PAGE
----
Pipes are seen at the Kinder Morgan Trans Mountain facility in Edmonton, Alta., Thursday, April 6, 2017. THE CANADIAN PRESS/Jonathan Hayward

Oil would still be landlocked under ‘Wexit,’ experts say

B.C, or Canada, could still stand in the way of exporting oil to the coast

International trade experts say it’s a pipe dream to think the landlocked oil-producing western provinces would have an easier time getting their product to international markets if they were to split from Canada.

“Wexit” — an apparent play on the word ”Brexit” used to describe the United Kingdom’s planned departure from the European Union — was trending on social media after the Liberals secured a minority government in last week’s federal election, but were shut out of Alberta and Saskatchewan.

Peter Downing, a founder of the western separatist movement that wants a referendum on separation, has said an independent country in the middle of the Prairies could leverage the United Nations Convention on the Law of the Sea to gain coastal pipeline access.

“We have more freedom as an independent country to get our resources to the coast than as part of Canada,” he said the day after the election.

“We’ll have the best of both worlds: We’ll keep our money and we’ll have access to the coast.”

The UN convention, adopted in 1982, does say that “landlocked states shall enjoy freedom of transit through the territory of transit states by all means of transport.”

However, it goes on to say that terms “shall be agreed between the landlocked states and transit states concerned through bilateral, subregional or regional agreements,” and that transit states have the right to ensure their “legitimate interests” aren’t infringed upon.

“It’s not an unqualified right. They can’t just say, ‘OK, we need to get through here,’” said Silvia Maciunas, a fellow at the Centre for International Governance Innovation in Waterloo, Ont.

“They have to talk to the other state, which would be Canada.”

The “means of transport” in the convention refers to railways, waterways, roads and even porters and pack animals, but the treaty specifies that landlocked and transit states would have to agree to add pipelines to the list.

Landlocked countries such as Ethiopia and Switzerland have long had agreements to use ports in other countries.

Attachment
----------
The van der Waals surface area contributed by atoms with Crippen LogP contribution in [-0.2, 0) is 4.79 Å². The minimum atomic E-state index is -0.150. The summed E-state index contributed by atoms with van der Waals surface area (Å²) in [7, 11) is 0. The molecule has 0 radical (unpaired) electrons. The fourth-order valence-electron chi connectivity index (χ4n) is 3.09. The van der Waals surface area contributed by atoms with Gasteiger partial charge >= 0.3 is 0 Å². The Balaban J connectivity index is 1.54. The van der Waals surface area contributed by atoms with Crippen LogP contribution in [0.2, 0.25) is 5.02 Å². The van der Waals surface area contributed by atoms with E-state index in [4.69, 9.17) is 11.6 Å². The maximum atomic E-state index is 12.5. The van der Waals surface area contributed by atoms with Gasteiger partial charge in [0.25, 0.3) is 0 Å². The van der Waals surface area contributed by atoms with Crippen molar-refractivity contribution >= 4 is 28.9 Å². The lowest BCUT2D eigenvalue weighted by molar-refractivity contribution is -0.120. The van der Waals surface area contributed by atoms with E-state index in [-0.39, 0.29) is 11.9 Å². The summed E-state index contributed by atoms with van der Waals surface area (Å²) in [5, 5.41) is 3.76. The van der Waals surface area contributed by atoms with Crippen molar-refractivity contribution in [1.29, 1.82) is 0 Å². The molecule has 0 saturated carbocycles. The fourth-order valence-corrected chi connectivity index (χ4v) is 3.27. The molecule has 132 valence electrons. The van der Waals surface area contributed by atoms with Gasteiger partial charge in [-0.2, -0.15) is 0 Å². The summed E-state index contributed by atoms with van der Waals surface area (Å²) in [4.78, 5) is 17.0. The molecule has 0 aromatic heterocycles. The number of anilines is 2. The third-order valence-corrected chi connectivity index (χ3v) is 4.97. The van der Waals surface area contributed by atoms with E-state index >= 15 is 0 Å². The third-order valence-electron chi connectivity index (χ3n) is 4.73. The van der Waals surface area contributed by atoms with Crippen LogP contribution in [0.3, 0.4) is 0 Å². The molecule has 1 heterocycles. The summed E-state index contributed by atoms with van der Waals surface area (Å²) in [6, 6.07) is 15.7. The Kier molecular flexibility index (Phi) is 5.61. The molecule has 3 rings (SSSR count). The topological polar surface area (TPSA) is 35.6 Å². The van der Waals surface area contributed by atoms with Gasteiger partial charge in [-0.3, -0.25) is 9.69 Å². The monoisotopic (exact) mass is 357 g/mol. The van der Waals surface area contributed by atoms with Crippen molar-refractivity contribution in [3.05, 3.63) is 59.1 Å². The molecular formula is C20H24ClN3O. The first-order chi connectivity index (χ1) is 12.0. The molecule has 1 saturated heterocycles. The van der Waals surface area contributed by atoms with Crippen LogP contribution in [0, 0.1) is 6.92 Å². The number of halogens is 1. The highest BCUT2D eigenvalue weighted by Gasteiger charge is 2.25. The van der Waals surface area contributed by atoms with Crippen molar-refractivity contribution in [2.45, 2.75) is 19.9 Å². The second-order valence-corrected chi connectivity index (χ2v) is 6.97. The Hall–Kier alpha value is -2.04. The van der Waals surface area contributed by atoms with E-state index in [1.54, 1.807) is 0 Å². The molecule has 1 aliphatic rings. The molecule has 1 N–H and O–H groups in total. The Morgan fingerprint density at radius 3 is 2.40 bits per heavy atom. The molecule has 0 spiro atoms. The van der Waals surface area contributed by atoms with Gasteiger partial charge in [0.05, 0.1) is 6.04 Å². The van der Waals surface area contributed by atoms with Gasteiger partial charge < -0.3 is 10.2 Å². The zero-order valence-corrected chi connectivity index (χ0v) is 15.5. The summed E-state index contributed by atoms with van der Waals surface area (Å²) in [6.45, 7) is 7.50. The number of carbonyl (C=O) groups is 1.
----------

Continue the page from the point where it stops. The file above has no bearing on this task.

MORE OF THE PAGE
Bolivia, on the other hand, lost its ocean access in a war with Chile in the 1800s and has been fighting to regain it ever since. The International Court of Justice in The Hague ruled last year that Chile has no obligation to engage in talks with Bolivia.

“Had the court ruled in the favour of Bolivia, Chile would have theoretically been obligated to enter into ‘good faith’ negotiations, whatever the heck that means,” said Carlo Dade, director of the Trade and Investment Centre at the Canada West Foundation.

“You can imagine how that would play out up here if Alberta, Saskatchewan leave … We’ve seen enough out of B.C. to know how that would play out,” said Dade.

The British Columbia government has resisted, primarily through court actions, the Trans Mountain pipeline expansion that would triple the amount of crude shipped between Alberta and the Lower Mainland.

Add to that there is no real enforcement mechanism through the international court, Dade said.

“The only thing the ICJ gives you is the ability to go from saying, ‘Please give us access’ to ‘Pretty please give us access.’”

READ MORE: ‘The West Wants Out’: Wexit rallies planned in Alberta as separatist momentum grows

Lauren Krugel, The Canadian Press


Like us on Facebook and follow us on Twitter.

Get local stories you won't find anywhere else right to your inbox.
Sign up here

Just Posted

Downtown Nanaimo hotel shows love and appreciation for front-line workers

Coast Bastion illuminates windows in the shape of hearts, hopes other buildings do the same

Nanaimo-Ladysmith Schools Foundation finding new ways to feed students during COVID-19 pandemic

Hampers being delivered to those in need in Nanaimo-Ladysmith school district

Beefs & Bouquets, April 8

To submit a beef or bouquet to the Nanaimo News Bulletin, e-mail editor@nanaimobulletin.com

Count in Nanaimo indicates 25 per cent increase in homelessness

Nanaimo Homeless Coalition’s count suggests at least 425 people experiencing homelessness

Thieves steal $5,000 worth of cigarettes and candy from semi trailer in Nanaimo

Culprits hit truckload in shipping company storage yard on Old Victoria Road on Monday

UPDATE: Canadians awake to extra COVID-19 emergency benefit money, feds clarify changes

The CRA and federal officials are working to clarify the confusion around payments

B.C. sorting medical equipment sales, donation offers for COVID-19

Supply hub has call out for masks, gowns, coronavirus swabs

B.C. records five more deaths due to COVID-19, 45 new cases

A total of 838 people have recovered from the virus

VIDEO: More than 85 people displaced by Campbell River apartment fire

Traffic is being diverted around Dogwood Street and 9th Avenue

Major crimes investigating sudden death of North Okanagan child

The 8 year old was flown to Kelowna General Hospital and died hours later

Easter Bunny added to B.C.’s list of essential workers

Premier John Horgan authorizes bunny to spread “eggs-ellent cheer” throughout province

Travellers returning to B.C. must have self-isolation plan or face quarantine: Horgan

Premier John Horgan says forms must be filled out by travellers

More than 400 animals have been adopted amid pandemic: B.C. SPCA

People are taking this time of social distancing to find a loyal companion through the animal welfare group

Most Read